The Stages of Sleep: What Happens During Each
Most people have heard of REM or NREM sleep. Fewer know how each stage of sleep contributes to well being, or how sleep stages work together. In this guide, you'll learn about the stages of sleep, and how they contribute to the recovery of your brain and body.
· 7 min read
Most people have heard of REM or NREM sleep. Fewer know how each stage of sleep contributes to well being, or how sleep stages work together. In this guide, you’ll learn the stages of sleep, how they contribute to the recovery of your brain and body, and why “optimizing” for good overall sleep is likely to give you better results than “REM hacking” or “deep sleep hacking”.
What are sleep cycles?
Sleep cycles are routines in which the brain and body transition from lighter to deeper sleep, and then to a dream-rich state called REM. Each cycle lasts about 90 minutes, and most people need 4-6 of these cycles per night to be well rested. The brain and body coordinate during each cycle to stimulate and relax muscles, dilate vessels and clean out metabolic waste, rehearse the learnings from the day in the form of repetitive brain activity, and create dreams. You can think of a night of sleep like a few cycles of a washing machine programmed back-to-back. With each cycle, the brain and body become a little cleaner, your memories a little stronger, and you are a little more refreshed for the day to come.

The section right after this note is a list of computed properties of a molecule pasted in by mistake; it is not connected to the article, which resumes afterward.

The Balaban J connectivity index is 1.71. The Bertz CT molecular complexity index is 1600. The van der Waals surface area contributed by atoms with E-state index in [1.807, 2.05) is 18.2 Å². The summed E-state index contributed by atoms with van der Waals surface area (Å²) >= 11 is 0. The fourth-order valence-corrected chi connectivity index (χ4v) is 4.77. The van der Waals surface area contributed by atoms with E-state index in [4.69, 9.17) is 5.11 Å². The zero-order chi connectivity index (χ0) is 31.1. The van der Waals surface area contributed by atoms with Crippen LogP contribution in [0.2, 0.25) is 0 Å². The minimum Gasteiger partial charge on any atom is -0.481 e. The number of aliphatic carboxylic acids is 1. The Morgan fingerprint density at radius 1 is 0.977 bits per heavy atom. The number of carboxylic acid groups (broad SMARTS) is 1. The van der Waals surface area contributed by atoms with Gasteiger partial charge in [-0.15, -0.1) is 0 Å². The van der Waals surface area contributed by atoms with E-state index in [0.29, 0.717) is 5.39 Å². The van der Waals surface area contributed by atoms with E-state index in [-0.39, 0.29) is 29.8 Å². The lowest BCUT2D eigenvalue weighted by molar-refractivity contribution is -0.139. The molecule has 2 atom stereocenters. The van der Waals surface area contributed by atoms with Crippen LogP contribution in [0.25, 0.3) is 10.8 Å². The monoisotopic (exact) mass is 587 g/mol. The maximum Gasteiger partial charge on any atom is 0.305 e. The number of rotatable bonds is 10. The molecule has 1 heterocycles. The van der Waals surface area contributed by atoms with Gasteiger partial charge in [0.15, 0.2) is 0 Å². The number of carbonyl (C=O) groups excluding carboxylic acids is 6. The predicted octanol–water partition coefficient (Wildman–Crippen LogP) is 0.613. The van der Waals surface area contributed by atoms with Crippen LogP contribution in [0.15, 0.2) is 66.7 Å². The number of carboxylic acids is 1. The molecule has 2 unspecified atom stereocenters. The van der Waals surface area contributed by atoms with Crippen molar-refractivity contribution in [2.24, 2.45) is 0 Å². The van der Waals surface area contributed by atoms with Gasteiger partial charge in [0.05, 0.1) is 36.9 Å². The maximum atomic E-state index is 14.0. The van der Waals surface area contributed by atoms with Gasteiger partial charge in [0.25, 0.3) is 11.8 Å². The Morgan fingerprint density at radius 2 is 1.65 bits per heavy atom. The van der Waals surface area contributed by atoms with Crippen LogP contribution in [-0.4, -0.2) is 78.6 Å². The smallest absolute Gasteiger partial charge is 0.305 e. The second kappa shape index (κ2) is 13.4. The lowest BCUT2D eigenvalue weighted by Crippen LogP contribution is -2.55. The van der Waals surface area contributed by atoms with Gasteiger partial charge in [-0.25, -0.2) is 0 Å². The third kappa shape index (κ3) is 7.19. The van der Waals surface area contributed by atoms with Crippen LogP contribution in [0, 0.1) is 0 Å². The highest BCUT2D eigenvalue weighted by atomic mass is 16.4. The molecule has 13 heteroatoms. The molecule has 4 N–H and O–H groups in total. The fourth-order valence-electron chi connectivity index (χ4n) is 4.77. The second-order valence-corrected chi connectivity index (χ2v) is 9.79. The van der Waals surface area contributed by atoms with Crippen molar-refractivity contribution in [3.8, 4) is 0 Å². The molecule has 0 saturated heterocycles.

What are the sleep stages, what do they do, and why are they important?
Sleep cycles are a sequence of 4 predictable stages: 3 stages of NREM sleep, followed by 1 stage of REM sleep. The “n” stands for non, and the “REM” stands for rapid eye movement. Let’s take the process of NREM sleep first, because this is the first entry point into healthy, typical sleep.